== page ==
- Few Southeast students face suspension, expulsion for sexual assaults, campus paper finds (4/25/17)6
- Perryville family organizing bone-marrow drive Friday for ailing 6-year-old boy (4/26/17)
- Woman battered after smashing boyfriend's meth pipe against wall, police say (4/25/17)1
- Temptations bassist dies after Cape Girardeau show (4/26/17)2
- Event includes the first public tour of 200-year-old Elmwood Manor (4/23/17)3
- BBB warns Jackson man's online business might not be legit (4/24/17)
- Pilot House goes smoke-free (4/23/17)10
- State Supreme Court rules against congressman's mother in dog-kennel defamation case (4/27/17)1
- Strattman to step down as principal at St. Mary (4/28/17)1
- Cape couple turns their home into cozy, comfortable music venue (4/24/17)
Horse wins race against man again in annual 22-mile contest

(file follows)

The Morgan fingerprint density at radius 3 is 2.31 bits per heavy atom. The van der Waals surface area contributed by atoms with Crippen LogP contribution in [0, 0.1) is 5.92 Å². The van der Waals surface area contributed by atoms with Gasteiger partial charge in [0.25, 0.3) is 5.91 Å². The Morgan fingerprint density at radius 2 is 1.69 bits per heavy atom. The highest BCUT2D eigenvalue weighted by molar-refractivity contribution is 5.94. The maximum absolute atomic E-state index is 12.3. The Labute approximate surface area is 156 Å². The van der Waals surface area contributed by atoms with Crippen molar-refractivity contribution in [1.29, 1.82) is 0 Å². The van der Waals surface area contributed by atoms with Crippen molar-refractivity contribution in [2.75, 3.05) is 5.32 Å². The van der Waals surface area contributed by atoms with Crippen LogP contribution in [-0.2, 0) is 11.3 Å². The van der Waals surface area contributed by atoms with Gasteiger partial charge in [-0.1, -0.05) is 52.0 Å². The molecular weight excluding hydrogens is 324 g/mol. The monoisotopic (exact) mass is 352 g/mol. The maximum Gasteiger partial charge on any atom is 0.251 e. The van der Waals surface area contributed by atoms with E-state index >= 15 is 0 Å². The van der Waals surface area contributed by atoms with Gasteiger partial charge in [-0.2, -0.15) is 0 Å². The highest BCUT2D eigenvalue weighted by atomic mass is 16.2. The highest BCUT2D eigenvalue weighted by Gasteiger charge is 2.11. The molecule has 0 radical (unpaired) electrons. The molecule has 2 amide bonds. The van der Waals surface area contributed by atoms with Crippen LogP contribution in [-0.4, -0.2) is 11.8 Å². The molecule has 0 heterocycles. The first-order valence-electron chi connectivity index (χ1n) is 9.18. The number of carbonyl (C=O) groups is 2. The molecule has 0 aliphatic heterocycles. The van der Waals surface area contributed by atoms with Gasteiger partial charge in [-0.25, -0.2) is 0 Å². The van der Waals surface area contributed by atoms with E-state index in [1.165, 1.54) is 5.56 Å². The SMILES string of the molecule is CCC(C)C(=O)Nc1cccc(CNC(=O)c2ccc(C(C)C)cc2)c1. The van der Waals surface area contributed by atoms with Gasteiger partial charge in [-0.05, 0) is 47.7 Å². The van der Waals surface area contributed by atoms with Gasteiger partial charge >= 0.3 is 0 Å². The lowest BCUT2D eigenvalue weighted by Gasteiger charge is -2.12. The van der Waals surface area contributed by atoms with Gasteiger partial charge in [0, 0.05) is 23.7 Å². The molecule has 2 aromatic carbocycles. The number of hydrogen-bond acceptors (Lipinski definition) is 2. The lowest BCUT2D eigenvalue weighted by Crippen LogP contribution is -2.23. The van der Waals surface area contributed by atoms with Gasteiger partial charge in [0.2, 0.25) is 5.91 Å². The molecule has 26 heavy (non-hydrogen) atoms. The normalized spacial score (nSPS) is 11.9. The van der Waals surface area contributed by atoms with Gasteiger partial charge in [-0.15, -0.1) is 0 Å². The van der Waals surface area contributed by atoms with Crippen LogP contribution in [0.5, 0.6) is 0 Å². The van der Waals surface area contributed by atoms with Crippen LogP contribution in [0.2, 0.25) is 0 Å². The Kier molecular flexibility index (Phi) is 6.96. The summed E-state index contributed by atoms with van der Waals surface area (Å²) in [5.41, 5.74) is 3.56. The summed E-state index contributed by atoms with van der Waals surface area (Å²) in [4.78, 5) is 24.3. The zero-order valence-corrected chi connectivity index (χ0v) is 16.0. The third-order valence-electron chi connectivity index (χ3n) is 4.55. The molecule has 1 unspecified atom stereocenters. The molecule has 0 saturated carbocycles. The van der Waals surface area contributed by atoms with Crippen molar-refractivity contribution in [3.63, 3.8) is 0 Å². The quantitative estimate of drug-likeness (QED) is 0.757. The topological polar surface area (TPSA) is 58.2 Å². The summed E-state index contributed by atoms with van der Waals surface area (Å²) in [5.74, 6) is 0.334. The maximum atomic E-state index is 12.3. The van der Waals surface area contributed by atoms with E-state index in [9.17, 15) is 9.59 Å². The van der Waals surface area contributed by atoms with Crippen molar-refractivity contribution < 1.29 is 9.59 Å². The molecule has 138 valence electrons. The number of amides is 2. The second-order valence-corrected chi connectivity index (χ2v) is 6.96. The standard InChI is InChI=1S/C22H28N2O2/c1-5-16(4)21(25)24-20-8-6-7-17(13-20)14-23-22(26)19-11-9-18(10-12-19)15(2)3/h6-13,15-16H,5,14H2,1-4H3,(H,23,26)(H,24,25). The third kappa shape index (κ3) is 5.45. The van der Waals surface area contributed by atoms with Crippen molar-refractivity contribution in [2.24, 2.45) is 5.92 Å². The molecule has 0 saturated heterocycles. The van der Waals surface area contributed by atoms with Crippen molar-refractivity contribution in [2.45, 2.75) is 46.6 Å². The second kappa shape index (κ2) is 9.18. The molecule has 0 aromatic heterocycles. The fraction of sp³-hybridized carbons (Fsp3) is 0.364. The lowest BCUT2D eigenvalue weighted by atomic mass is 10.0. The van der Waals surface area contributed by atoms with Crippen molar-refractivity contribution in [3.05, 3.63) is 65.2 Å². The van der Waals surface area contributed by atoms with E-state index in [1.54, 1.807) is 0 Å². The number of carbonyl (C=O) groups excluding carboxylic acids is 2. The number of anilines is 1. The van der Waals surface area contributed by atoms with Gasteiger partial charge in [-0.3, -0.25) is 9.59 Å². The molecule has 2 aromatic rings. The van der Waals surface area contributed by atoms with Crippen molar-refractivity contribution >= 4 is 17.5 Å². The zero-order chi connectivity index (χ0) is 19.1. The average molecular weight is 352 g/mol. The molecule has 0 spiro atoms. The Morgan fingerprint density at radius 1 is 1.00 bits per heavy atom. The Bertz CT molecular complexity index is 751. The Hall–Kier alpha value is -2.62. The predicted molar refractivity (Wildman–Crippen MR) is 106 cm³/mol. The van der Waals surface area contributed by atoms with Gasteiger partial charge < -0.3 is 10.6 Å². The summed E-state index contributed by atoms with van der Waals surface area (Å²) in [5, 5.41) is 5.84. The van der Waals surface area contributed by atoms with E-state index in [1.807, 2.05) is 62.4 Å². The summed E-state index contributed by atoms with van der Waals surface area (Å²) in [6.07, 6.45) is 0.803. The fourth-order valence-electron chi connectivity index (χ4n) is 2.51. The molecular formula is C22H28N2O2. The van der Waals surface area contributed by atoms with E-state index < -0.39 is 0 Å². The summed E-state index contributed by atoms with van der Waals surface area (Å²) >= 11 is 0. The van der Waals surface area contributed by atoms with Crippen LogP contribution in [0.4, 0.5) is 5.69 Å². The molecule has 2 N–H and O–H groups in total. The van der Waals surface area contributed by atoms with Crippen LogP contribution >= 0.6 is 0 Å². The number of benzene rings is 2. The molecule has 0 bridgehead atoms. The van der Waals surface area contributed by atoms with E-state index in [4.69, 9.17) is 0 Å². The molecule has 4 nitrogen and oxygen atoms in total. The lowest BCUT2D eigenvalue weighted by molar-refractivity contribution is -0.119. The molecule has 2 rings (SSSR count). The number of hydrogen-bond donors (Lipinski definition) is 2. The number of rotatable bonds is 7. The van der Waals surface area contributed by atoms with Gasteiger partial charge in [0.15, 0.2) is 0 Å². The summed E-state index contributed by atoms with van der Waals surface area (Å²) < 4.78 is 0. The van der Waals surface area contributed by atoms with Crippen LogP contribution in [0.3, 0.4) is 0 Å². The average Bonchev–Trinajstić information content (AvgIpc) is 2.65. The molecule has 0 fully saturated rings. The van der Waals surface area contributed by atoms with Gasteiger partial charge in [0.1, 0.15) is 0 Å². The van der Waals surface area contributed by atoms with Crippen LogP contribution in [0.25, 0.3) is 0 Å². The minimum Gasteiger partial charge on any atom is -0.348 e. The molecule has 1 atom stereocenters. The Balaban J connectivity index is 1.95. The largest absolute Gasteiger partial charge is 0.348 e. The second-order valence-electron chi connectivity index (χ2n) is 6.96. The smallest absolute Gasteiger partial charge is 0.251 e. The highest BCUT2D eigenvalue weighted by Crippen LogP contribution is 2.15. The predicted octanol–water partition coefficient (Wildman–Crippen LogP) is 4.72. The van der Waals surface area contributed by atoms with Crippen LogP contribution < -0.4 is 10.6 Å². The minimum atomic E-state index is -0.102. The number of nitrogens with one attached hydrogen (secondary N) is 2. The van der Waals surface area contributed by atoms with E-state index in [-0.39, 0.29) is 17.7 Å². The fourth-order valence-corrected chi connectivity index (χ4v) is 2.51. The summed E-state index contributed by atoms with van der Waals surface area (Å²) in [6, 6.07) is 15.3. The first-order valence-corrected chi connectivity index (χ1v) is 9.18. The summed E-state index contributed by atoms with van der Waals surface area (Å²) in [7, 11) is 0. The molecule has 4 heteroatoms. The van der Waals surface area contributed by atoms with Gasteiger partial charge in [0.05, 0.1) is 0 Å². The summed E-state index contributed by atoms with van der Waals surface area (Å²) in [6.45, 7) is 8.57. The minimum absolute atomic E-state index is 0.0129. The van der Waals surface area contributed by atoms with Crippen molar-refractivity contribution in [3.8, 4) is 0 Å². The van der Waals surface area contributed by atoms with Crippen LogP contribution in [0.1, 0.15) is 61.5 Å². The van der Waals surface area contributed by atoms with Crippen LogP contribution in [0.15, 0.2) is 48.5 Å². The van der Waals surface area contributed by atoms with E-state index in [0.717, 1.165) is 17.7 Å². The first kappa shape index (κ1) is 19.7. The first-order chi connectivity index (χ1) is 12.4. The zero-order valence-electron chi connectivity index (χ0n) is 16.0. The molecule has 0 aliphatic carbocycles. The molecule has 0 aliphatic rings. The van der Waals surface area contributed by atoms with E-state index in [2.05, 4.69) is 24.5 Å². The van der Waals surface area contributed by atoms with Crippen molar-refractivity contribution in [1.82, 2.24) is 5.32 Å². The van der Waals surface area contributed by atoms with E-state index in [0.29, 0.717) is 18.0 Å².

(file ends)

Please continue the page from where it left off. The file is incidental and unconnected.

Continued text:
LLANWRTYD WELLS, Wales -- Once again, four legs triumphed over two Saturday when a horse won the annual Man vs. Horse race.
Thirty horse-and-rider teams took on 300 individuals and 60 relay teams in the 22-mile race.
The winning horse, Druimghigha Shemal, finished in 2 hours, 2 minutes, beating the fastest individual runner Mark Croasdale, who crossed the line in 2:17:00.
Humans are given a 15-minute head start in the race, which is more than 20 years old. In 2001, a three-man team beat the fastest horse, but no one has claimed the large cash prize offered to the first single human to win the race.
The prize money rises by $1,450 each year and now stands at $40,000.
Croasdale, 38, a royal marine who recently returned from Iraq, celebrated his win against his human opponents with a glass of beer.
"It went well and I took it steady," said Croasdale, who holds the record for getting closest to winning the race. He came in just a minute behind the leading horse in 1999.
Bookmaker William Hill, which sponsors the event, had offered odds of 25-1 this year on a human winning the prize.